Monday, January 21, 2008

Please, sir. I want some more.

Some months ago, amid casual small-talk at the office, a coworker piped up, "Hey, does anyone want my copy of Oliver Twist? I just can't get into it."

While it's not the Dickens I had in mind to read next — and I am determined to read many more; say, one a year or so — it is one of his better known works and a popular favourite. And it's hard to turn down a free book besides. So I took R up on his offer.

It languished in my desk drawer for some time; then the day came that I was ready for it — I turned it over in my hands, examined the illustration on the cover, checked for introductory notes (none), read the blurbs only to discover: it's abridged!

R was the brunt of some jokes for this, and the book stayed in my desk drawer. Till the day I faced a metro ride home with no reading material (having been driven in the morning and preferring not to lug my current, 1000-page epic read with me). An abridged book is better than no book at all, right? I'm not so sure.

Something about it felt off from the start. How much of that is owing to the fact of my awareness of it being abridged is impossible to gauge. But I felt an obligation — to both the book and my coworker — to read it.

Have you ever read an abridgement? Have ever read both an abridged novel and its version in full? How did they compare?

I'd like to know at what level, in general, abridging takes place: Are sentences shortened and vocabulary simplified? Are whole paragraphs and chapters cut out?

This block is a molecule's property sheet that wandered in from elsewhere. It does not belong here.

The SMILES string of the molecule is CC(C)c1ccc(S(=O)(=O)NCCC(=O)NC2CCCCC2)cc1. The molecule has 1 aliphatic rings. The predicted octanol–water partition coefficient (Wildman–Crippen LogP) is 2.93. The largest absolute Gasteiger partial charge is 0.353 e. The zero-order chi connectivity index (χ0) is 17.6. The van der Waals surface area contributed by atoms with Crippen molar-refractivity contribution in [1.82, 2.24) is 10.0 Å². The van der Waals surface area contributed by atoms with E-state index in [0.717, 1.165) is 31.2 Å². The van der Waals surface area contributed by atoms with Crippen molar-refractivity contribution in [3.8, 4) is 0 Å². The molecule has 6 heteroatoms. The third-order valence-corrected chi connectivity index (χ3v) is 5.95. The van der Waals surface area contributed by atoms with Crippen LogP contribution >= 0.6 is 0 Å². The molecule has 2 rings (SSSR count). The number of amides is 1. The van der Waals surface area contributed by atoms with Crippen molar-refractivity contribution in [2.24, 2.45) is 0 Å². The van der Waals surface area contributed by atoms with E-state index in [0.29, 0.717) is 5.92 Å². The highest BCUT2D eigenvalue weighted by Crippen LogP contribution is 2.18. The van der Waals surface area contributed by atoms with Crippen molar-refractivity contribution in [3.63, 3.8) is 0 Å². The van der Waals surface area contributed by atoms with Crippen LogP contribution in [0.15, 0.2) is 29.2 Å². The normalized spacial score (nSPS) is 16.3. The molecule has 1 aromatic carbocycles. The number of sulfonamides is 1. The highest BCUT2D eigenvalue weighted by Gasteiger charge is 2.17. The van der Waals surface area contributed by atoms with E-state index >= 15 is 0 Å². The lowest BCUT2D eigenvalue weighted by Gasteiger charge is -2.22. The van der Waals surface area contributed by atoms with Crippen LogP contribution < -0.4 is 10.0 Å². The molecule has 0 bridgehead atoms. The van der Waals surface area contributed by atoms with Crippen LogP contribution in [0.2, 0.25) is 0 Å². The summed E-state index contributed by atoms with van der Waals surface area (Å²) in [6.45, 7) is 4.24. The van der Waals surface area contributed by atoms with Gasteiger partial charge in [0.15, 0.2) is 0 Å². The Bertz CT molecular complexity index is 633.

Let's find out, shall we:

In great families, when an advantageous place cannot be obtained, either in possession, reversion, remainder, or expectancy, for the young man who is growing up, it is a very general custom to send him to sea. The board, in imitation of so wise and salutary an example, took counsel together on the expediency of shipping off Oliver Twist, in some small trading vessel bound to a good unhealthy port. This suggested itself as the very best thing that could possibly be done with him: the probability being, that the skipper would flog him to death, in a playful mood, some day after dinner, or would knock his brains out with an iron bar; both pastimes being, as is pretty generally known, very favourite and common recreations among gentlemen of that class. The more the case presented itself to the board, in this point of view, the more manifold the advantages of the step appeared; so, they came to the conclusion that the only way of providing for Oliver effectually, was to send him to sea without delay

(I'm sure it comes as no surprise that Oliver is not, in fact, sent to sea.)

According to a quick consultation with an online version, the paragraph that immediately precedes this one in my copy occurs some 9 pages beforehand in a previous chapter, omitting entirely an encounter with a Mr Gamfield and his donkey.